What I immediately liked the most about this country was how fun-loving, positive and optimistic the majority of people were. Unlike my birthplace where national lamentation days—often for ancient and foreign events and entities—far exceeded the number of celebration days, here people used every occasion as an opportunity to celebrate life, even when the occasion was to commemorate death. Optimism is to fear as light is to darkness, I believe.
Of course I am not so naïve as to suggest this land is perfect —far from it. This land too has its share of dark and painful past. Here too there have been and still are unenlightened, zealous souls who are trapped inside dim and narrow tunnels of dogmas and tribalism, and feel compelled to keep the tribe, and subsequently the fear and the conflict, alive. Oftentimes out of greed and for their own personal gain. What else could those poor little souls do with all of their precious adverse energy, teeming inside of them?

Jan 9, 2018

King and country for one skewer of kebab.



The king and country for one skewer of kabab.

Eventually we made our way to Golkari Square, nicknamed for all the flowers the city planted in its round center. A narrow band of white smoke could be seen escaping the open grill of a small popular kebab café to our left. The aroma of charring ground-lamb kebab mixed with the smell of burning lump-coal, defeating my last effort to be a good boy and control my hunger as my mother had asked earlier. It had been a long time since she and I had anything but bread and drained yogurt to eat.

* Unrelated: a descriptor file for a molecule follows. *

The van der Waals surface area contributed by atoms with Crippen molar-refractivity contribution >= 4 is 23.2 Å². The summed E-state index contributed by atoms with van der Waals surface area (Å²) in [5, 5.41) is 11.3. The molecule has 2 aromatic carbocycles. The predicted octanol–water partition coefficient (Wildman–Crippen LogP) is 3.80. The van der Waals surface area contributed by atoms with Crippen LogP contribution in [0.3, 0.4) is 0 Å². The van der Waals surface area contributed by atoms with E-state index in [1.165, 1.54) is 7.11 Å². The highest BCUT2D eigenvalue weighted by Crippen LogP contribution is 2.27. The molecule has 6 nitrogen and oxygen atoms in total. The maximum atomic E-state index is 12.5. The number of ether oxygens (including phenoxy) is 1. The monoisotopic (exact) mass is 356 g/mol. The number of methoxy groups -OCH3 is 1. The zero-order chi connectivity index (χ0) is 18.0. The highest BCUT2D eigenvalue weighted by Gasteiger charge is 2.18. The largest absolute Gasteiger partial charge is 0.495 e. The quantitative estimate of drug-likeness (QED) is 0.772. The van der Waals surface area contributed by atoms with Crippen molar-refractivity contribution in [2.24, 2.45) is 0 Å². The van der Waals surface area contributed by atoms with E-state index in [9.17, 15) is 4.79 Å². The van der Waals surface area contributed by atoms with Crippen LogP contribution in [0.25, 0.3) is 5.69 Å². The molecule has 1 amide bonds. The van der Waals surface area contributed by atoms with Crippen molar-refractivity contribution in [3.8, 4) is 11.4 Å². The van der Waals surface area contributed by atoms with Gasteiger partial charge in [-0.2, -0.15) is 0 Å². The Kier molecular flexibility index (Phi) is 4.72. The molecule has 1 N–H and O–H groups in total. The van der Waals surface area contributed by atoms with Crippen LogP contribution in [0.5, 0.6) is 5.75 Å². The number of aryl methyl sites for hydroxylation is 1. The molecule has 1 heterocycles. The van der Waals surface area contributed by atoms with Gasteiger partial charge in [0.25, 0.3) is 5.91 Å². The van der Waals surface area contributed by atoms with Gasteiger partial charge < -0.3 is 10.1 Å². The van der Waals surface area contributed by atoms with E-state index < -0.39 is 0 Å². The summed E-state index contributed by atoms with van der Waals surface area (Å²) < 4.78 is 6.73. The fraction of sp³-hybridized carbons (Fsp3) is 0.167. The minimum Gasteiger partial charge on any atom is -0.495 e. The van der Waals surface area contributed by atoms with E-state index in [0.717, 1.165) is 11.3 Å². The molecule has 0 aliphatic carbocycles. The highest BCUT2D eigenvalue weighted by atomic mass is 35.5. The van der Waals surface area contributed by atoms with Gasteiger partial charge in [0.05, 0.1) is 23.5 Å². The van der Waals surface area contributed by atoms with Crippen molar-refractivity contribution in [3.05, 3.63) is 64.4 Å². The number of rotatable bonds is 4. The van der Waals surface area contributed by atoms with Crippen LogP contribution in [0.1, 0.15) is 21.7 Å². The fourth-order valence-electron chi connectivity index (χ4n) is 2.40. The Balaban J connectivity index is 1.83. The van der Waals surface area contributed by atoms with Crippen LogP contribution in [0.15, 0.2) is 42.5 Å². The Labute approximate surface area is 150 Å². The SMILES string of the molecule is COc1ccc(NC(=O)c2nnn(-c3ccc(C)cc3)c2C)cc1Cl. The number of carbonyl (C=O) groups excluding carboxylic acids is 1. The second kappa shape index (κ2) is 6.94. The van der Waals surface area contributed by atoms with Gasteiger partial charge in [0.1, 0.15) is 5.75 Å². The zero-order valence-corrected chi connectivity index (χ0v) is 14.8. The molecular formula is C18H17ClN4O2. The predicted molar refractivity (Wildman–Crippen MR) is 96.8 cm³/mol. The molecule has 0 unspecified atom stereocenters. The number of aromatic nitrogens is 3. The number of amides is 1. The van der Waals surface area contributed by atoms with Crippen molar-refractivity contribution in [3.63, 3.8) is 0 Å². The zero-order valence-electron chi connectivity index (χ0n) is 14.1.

My mother paused in front of the café’s open window and stared with obvious envy at the skewers of mouthwatering meat and tomatoes charring, sizzling and hissing away over the grill. I asked to be lifted up so I could see better. A thin man stood behind the grill, rapidly fanning the charcoal with one hand and rotating the skewers with another. He wiped the perspiration from his forehead with his sleeve and greeted my mother.
Befarmaeed (please come in),” the man said as he pointed with his head to the open tables inside the place. At that hour, with the exception of a man seemingly waiting for a carryout order, the place was empty. My mother swallowed her saliva and shook her head no without opening her mouth or taking her eyes off of the kebabs. She was not the type that would give in to her body’s desires. I, on the other hand, was willing to trade king and country for one skewer of what was on display in front of me. Looking at the kebabs and the stack of fresh nan (flat bread) next to the grill brought on a huge growl from my stomach. In front of the café next to where we were standing there was a white metal cooler filled with ice and frosted bottles of soda. I had never had a soda before and had no idea what it tasted like. The orange ones sure looked good.
My mother put me down and we walked away.
“I am hungry, Mommy,” I said, as I pulled at her chador.
She sighed dejectedly and replied, “Me too, pesaram (my son), me too …”